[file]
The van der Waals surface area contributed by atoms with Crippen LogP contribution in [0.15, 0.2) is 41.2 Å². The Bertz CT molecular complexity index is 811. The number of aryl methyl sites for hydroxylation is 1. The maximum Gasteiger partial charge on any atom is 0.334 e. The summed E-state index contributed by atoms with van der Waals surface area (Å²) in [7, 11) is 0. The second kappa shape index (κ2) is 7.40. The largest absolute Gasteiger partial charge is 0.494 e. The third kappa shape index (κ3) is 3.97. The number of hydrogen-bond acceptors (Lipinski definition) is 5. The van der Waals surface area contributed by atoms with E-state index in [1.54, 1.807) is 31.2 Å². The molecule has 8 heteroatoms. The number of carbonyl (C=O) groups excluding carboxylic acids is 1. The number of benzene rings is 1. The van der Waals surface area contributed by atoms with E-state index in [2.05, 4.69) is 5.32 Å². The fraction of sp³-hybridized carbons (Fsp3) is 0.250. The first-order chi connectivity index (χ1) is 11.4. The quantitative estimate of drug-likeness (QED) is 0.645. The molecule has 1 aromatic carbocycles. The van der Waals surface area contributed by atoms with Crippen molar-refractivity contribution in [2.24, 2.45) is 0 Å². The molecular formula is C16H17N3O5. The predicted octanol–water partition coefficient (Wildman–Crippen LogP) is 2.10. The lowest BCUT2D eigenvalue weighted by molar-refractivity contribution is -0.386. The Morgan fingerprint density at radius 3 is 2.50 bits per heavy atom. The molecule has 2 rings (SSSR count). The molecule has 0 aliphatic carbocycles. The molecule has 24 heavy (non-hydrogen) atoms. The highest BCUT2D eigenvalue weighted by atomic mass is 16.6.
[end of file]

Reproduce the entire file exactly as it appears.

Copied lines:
The van der Waals surface area contributed by atoms with Crippen LogP contribution in [0.15, 0.2) is 41.2 Å². The Bertz CT molecular complexity index is 811. The number of aryl methyl sites for hydroxylation is 1. The maximum Gasteiger partial charge on any atom is 0.334 e. The summed E-state index contributed by atoms with van der Waals surface area (Å²) in [7, 11) is 0. The second kappa shape index (κ2) is 7.40. The largest absolute Gasteiger partial charge is 0.494 e. The third kappa shape index (κ3) is 3.97. The number of hydrogen-bond acceptors (Lipinski definition) is 5. The van der Waals surface area contributed by atoms with E-state index in [1.54, 1.807) is 31.2 Å². The molecule has 8 heteroatoms. The number of carbonyl (C=O) groups excluding carboxylic acids is 1. The number of benzene rings is 1. The van der Waals surface area contributed by atoms with E-state index in [2.05, 4.69) is 5.32 Å². The fraction of sp³-hybridized carbons (Fsp3) is 0.250. The first-order chi connectivity index (χ1) is 11.4. The quantitative estimate of drug-likeness (QED) is 0.645. The molecule has 1 aromatic carbocycles. The van der Waals surface area contributed by atoms with Crippen molar-refractivity contribution in [2.24, 2.45) is 0 Å². The molecular formula is C16H17N3O5. The predicted octanol–water partition coefficient (Wildman–Crippen LogP) is 2.10. The lowest BCUT2D eigenvalue weighted by molar-refractivity contribution is -0.386. The Morgan fingerprint density at radius 3 is 2.50 bits per heavy atom. The molecule has 2 rings (SSSR count). The molecule has 0 aliphatic carbocycles. The molecule has 24 heavy (non-hydrogen) atoms. The highest BCUT2D eigenvalue weighted by atomic mass is 16.6.